Analyzing financial statements can be confusing with so many ratios to choose from. Most financial analysts would agree that current ratio and quick ratio provide valuable insight into a company's liquidity.
In this post, we'll clarify the difference between these two critical metrics and outline when each ratio has the most utility for assessing shortterm financial health.
You'll learn the precise formulas behind current and quick ratios and see examples of how each is applied in financial modeling and reporting. We'll also discuss interpretations and limitations to avoid misusing these powerful liquidity indicators.
Introduction to Financial Ratios
Financial ratios are useful metrics that help businesses assess their financial health and performance. Two important ratios for measuring shortterm liquidity are the current ratio and quick ratio.
Understanding Current Ratio Meaning
The current ratio measures a company's ability to pay its shortterm financial obligations that are due within the next 12 months. It compares a company's current assets to its current liabilities.
Current assets include cash, accounts receivable, inventory, and shortterm investments. Current liabilities consist of accounts payable, shortterm debt, and other financial obligations coming due within the next year.
The formula for the current ratio is:
Current Ratio = Current Assets / Current Liabilities
A current ratio of 1.0 means current assets perfectly cover current liabilities. A ratio of less than 1.0 indicates potential liquidity issues. Meanwhile, a ratio higher than 1.0 suggests good shortterm financial health.
Exploring Quick Ratio: The Acid Test
The quick ratio is a more conservative measure of shortterm liquidity. Also called the acid test ratio, it only considers current assets that can quickly become cash. This includes cash itself, accounts receivable, and shortterm investments or marketable securities.
The formula for the quick ratio is:
Quick Ratio = (Cash + Accounts Receivable + Shortterm Investments) / Current Liabilities
The quick ratio discounts less liquid assets like inventory that take time to convert to cash. So it provides a stricter measure of a company's ability to pay nearterm obligations without needing to sell other assets first.
A higher quick ratio indicates better shortterm liquidity. A ratio under 1.0 may signal difficulties in meeting urgent financial demands.
Quick Ratio vs Current Ratio Formula
The main difference in the current ratio vs quick ratio formula is which assets are counted in the numerator. The current ratio includes all current assets while the quick ratio focuses strictly on assets that can rapidly convert to cash.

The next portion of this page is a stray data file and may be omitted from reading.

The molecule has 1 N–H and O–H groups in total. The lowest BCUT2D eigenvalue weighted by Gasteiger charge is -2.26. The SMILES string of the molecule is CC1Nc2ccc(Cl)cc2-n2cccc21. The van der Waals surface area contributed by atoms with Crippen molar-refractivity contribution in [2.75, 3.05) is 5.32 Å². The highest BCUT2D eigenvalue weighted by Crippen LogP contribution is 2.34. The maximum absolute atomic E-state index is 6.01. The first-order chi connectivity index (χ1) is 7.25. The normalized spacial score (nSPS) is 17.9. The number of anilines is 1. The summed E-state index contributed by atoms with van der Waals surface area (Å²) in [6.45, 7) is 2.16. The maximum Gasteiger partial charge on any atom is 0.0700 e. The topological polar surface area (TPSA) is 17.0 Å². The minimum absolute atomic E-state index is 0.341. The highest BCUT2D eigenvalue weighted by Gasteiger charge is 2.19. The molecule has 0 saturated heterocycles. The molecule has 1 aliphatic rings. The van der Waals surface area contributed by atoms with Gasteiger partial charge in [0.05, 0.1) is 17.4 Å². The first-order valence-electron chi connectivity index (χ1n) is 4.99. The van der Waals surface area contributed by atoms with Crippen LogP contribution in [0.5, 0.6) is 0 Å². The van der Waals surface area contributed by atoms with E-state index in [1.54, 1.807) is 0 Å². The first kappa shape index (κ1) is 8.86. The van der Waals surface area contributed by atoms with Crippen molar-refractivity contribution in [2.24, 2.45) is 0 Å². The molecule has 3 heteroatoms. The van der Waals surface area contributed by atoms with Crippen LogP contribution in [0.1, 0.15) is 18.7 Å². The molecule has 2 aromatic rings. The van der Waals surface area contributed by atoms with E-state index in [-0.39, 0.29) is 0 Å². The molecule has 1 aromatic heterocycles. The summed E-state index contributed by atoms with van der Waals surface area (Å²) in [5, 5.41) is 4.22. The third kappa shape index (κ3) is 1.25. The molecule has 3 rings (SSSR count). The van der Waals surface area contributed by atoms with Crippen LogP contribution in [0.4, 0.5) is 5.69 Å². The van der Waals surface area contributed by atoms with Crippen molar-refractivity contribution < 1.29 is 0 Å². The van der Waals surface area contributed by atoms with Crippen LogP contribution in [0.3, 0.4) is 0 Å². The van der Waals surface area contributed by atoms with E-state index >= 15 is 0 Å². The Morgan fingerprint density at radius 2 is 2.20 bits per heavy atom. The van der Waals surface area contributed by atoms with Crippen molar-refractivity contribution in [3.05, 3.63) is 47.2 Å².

Both metrics provide useful indicators of shortterm financial health. The quick ratio helps assess urgent liquidity and potential crises better. Meanwhile, the current ratio evaluates overall working capital to cover total upcoming liabilities.
Which is better current ratio or quick ratio?
The current ratio and quick ratio are both liquidity ratios used to measure a company's ability to pay off its shortterm liabilities with its current assets. However, they have some key differences:
Current Ratio
 Measures a company's ability to pay off its shortterm liabilities with its current assets over the next 12 months
 Formula: Current Assets / Current Liabilities
 A higher current ratio indicates more liquidity and better ability to cover shortterm debts
 A current ratio between 1.2 and 2 is considered healthy
Quick Ratio
 Also called the acidtest ratio, measures a company's ability to pay off shortterm liabilities with only quick assets
 Quick assets include cash, cash equivalents, and accounts receivable
 Excludes less liquid assets like inventory and prepaid expenses
 Formula: (Cash + Cash Equivalents + Accounts Receivable) / Current Liabilities
 A higher quick ratio indicates better shortterm liquidity
 A quick ratio of 1 or higher is ideal
The quick ratio provides a more conservative measure of liquidity because it only considers assets that can be quickly converted to cash. While the current ratio considers inventory and other assets, the quick ratio ignores assets that would take over 90 days to convert to cash.
Overall, the quick ratio gives a snapshot of a company's immediate liquidity, while the current ratio evaluates longerterm liquidity. Examining both together gives a more complete picture of a company's financial health.
What if quick ratio is less than current ratio?
A quick ratio that is lower than the current ratio could indicate some issues with a company's financial health and liquidity. Here are a few key points:

The quick ratio only looks at the most liquid current assets, while the current ratio looks at all current assets. So if the quick ratio is lower, it suggests that some of the company's current assets are less liquid or can't be converted to cash quickly to pay off current debts.

A low quick ratio in particular means the company may not have enough quick access to cash and easilysold assets to meet its shortterm obligations if an urgent need arose. This could put them at financial risk.

Some reasons why the quick ratio may lag the current ratio: